I, that denied thee gold, will give heart: Strike, as thou didst at Cesar; for, I know, When thou didst hate him worse, thou lov'dst

him better

Than ever thou lov'dst Cassius.

Bru. Sheath your dagger:

Be angry when you will, it shall have scope;
Do what you will, dishonour shall be humour.
O Cassius, you are yoked with a lamb
That carries anger, as the flint bears fire;
Who, much enforced, shows a hasty spark,
And straight is cold again.

Cas. Hath Cassius liv'd

To be but mirth and laughter to his Brutus, When grief, and blood ill-temper'd, vexeth him?

Bru. When I spoke that, I was ill-temper'd


Cas. Do you confess so much? Give me your hand.

Bru. And my heart too.
Cas. O Brutus!-

Bru. What's the matter?

Cas. Have you not love enough to bear with

[blocks in formation]
[merged small][merged small][merged small][merged small][merged small][merged small][merged small][merged small][merged small][merged small][merged small][merged small][ocr errors]

Fill, Lucius, till the wine o'erswell the cup; I cannot drink too much of Brutus' love.


Re-enter TITINIUS, with MESSAla. Bru. Come in, Titinius:-Welcome, good Messala.Now sit we close about this taper here, And call in question our necessities.

Cas. Portia, art thou gone? Bru. No more, I pray you. That young Octavius, and Mark Antony, Messala, I have here received letters, Come down upon us with a mighty power,t Bending their expedition toward Philippi. Mess. Myself have letters of the self-same


Bru. With what addition?

Mess. That by proscription, and bills of out. Have put to death a hundred senators. Octavius, Antony, and Lepidus, [lawry

Bru. Therein our letters do not well agree; Mine speak of seventy senators, that died By their proscriptions, Cicero being one.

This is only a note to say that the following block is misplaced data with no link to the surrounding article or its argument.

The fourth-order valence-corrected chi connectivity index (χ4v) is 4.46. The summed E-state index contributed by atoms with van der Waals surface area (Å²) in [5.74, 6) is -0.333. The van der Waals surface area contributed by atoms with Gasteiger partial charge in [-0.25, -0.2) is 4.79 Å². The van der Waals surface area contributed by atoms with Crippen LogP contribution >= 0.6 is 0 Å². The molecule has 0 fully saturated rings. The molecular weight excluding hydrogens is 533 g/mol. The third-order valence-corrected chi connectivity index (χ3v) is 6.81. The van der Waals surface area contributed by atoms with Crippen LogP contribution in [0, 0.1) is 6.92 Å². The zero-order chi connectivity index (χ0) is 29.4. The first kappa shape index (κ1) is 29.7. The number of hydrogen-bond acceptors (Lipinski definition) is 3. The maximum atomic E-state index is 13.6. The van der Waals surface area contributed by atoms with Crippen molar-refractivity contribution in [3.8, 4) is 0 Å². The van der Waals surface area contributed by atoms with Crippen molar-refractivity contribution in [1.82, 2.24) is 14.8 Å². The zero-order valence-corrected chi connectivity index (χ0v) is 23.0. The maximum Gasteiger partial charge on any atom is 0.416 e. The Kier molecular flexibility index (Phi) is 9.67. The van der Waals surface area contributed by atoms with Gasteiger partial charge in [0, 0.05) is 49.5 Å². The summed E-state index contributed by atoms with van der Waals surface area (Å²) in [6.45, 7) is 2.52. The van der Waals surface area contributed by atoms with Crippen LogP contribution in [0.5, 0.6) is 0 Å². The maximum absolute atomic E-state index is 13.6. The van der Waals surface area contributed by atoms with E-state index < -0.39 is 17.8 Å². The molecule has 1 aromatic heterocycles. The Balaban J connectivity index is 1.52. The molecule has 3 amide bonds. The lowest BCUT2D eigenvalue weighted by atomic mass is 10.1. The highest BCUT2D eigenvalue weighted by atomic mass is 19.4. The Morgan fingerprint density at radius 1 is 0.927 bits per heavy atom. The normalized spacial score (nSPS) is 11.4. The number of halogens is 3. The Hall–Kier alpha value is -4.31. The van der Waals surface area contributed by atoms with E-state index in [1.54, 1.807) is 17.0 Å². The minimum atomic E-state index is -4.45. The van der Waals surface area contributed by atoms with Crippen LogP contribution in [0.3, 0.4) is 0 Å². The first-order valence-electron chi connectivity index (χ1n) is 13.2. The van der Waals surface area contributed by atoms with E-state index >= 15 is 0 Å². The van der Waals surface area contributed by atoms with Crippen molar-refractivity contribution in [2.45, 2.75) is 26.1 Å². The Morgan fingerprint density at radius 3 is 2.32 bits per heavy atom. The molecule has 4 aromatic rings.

[blocks in formation]
[blocks in formation]

Bru. Your reason?

Cas. This it is:

'Tis better, that the enemy seek us:
So shall he waste his means, weary his soldiers,
Doing himself offence; whilst we, lying still,
Are full of rest, defence, and nimbleness.

Bru. Good reasons must, of force, give place to better.

The people, 'twixt Philippi and this ground,
Do stand but in a forc'd affection;
For they have grudg'd us contribution:
The enemy, marching along by them,
By them shall make a fuller number up,
Come on refresh'd, new-added, and encour-


From which advantage shall we cut him off,
If at Philippi we do face him there,
These people at our back.

Cas. Hear me, good brother.

Bru. Under your pardon.-You must note beside,

That we have tried the utmost of our friends,
Our legions are brim-full, our cause is ripe:
The enemy increaseth every day,
We, at the height, are ready to decline.
There is a tide in the affairs of men,
Which, taken at the flood, leads on to fortune;
Omitted, all the voyage of their life
Is bound in shallows, and in miseries.
On such a full sea are we now afloat;
And we must take the current when it serves,
Or lose our ventures.